For anyone looking for a job, a high school diploma is usually the minimum requirement by most prospective employers. That's a major hurdle, however, for many Americans looking for work, particularly recent immigrants who may work during the day or whose lack of English language skills has prevented them from earning a diploma. But more and more, a concept known as "alternative education" is on the rise. At Pimmit Hills Alternative High School in Falls Church, Virginia, diversity is the norm and even a key to its success.
"You wild kid, ya! You know what I see written all over you? Reform school! You wild kid, ya!'
It used to be that anyone who didn't succeed in a traditional school setting because they were considered "different," or maybe were orphaned or maybe they just got "too old," were commonly sent to reform schools known for their strong emphasis on discipline. That was then; in recent years, alternative schools have been the answer. For close to a decade, the Pimmit Hills Alternative High School in Falls Church, Virginia, has been giving students over the age of 18 a second chance.
Ninety-five percent of Pimmit Hills students are immigrants. And the incidents of disciplinary problems, "almost non-existent," says assistant principal, Bud Mayo. "Because of a couple of reasons, one reason being, you have people coming from other lands who haven't had the opportunity to get an education, now have that opportunity. The other reason is that the students are older. They've put aside the silly "sixteen year-old stuff", I call it. And really focus on getting a diploma," he says.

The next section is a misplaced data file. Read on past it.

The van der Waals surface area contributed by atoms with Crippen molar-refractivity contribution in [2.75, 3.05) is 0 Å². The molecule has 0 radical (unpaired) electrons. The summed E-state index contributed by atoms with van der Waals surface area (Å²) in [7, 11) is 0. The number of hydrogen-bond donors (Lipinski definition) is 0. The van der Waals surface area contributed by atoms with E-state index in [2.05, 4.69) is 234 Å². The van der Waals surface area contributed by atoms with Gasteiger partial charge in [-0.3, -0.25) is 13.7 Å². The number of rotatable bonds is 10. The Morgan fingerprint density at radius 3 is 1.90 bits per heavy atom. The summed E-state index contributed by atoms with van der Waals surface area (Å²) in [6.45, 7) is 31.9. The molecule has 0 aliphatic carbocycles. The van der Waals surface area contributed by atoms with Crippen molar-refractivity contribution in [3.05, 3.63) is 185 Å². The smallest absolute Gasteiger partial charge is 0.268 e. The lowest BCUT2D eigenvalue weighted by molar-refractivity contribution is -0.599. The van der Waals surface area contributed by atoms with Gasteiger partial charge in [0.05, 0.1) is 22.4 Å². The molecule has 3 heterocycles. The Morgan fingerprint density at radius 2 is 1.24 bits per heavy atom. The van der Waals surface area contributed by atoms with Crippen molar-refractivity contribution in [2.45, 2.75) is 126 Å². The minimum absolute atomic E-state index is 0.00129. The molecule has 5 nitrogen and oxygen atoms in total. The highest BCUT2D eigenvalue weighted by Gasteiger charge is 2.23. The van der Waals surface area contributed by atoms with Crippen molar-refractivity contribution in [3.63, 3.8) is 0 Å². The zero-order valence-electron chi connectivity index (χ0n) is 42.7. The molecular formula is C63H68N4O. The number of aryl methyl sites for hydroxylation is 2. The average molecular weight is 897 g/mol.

Bud Mayo says the small percentage of students who have been expelled from traditional public schools for disciplinary problems often benefit from Pimmit Hills' diversity of cultures and ages. "A lot of times we'll get a sixteen year-old who had some problems at another school. It might be drugs, it might be alcohol, it might be some kind of gang activity. They come here, they're sitting in class and the person next to them is 25-years-old and the person on the other side is 32," he says. "Well, that doesn't lend itself to acting silly. That's the whole idea where I think alternative school really works."
Assistant principal Bud Mayo says diversity is celebrated at Pimmit Hills Alternative High School, where "people respect each other's religions, their culture and their ways of dress." The classes are the same as in most traditional high schools, with the exception of many elective courses - there is no football team, or drama club, or even a cafeteria, for example. Almost every major language can be heard in the hallways. Some classes have students from up to twenty different countries, as this reporter found out in a U.S. government class.
"I'll go around the room and you can give me your names"
"Hi, I'm Sven from Burma"